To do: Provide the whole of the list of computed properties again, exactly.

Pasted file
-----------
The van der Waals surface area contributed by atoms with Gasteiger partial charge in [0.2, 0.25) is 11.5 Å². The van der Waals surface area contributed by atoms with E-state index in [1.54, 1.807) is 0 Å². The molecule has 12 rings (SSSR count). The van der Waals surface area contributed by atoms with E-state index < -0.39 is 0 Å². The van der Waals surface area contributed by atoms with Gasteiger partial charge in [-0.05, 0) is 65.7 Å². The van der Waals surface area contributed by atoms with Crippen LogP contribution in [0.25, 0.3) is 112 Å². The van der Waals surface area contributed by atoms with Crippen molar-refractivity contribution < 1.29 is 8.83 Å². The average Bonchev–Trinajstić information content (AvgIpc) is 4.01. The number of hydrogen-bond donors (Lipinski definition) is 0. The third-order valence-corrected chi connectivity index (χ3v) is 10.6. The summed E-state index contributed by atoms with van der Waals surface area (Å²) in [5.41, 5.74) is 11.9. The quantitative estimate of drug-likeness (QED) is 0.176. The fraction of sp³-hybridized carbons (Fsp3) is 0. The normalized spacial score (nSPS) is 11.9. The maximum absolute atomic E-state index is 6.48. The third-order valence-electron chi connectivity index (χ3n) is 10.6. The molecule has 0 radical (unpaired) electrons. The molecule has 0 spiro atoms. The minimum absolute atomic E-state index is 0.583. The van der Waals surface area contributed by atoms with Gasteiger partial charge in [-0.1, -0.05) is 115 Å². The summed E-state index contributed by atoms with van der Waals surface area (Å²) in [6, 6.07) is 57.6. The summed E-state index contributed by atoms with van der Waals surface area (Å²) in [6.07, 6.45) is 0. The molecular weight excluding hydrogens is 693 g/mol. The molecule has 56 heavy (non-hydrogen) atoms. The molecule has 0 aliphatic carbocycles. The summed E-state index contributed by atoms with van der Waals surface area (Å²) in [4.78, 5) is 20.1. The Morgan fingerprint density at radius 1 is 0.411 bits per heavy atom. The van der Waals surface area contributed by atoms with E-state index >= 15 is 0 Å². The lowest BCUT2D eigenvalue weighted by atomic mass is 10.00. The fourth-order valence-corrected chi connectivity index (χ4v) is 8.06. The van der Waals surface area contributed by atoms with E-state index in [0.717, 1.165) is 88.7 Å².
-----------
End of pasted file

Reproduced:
The van der Waals surface area contributed by atoms with Gasteiger partial charge in [0.2, 0.25) is 11.5 Å². The van der Waals surface area contributed by atoms with E-state index in [1.54, 1.807) is 0 Å². The molecule has 12 rings (SSSR count). The van der Waals surface area contributed by atoms with E-state index < -0.39 is 0 Å². The van der Waals surface area contributed by atoms with Gasteiger partial charge in [-0.05, 0) is 65.7 Å². The van der Waals surface area contributed by atoms with Crippen LogP contribution in [0.25, 0.3) is 112 Å². The van der Waals surface area contributed by atoms with Crippen molar-refractivity contribution < 1.29 is 8.83 Å². The average Bonchev–Trinajstić information content (AvgIpc) is 4.01. The number of hydrogen-bond donors (Lipinski definition) is 0. The third-order valence-corrected chi connectivity index (χ3v) is 10.6. The summed E-state index contributed by atoms with van der Waals surface area (Å²) in [5.41, 5.74) is 11.9. The quantitative estimate of drug-likeness (QED) is 0.176. The fraction of sp³-hybridized carbons (Fsp3) is 0. The normalized spacial score (nSPS) is 11.9. The maximum absolute atomic E-state index is 6.48. The third-order valence-electron chi connectivity index (χ3n) is 10.6. The molecule has 0 radical (unpaired) electrons. The molecule has 0 spiro atoms. The minimum absolute atomic E-state index is 0.583. The van der Waals surface area contributed by atoms with Gasteiger partial charge in [-0.1, -0.05) is 115 Å². The summed E-state index contributed by atoms with van der Waals surface area (Å²) in [6, 6.07) is 57.6. The summed E-state index contributed by atoms with van der Waals surface area (Å²) in [6.07, 6.45) is 0. The molecular weight excluding hydrogens is 693 g/mol. The molecule has 56 heavy (non-hydrogen) atoms. The molecule has 0 aliphatic carbocycles. The summed E-state index contributed by atoms with van der Waals surface area (Å²) in [4.78, 5) is 20.1. The Morgan fingerprint density at radius 1 is 0.411 bits per heavy atom. The van der Waals surface area contributed by atoms with E-state index >= 15 is 0 Å². The lowest BCUT2D eigenvalue weighted by atomic mass is 10.00. The fourth-order valence-corrected chi connectivity index (χ4v) is 8.06. The van der Waals surface area contributed by atoms with E-state index in [0.717, 1.165) is 88.7 Å².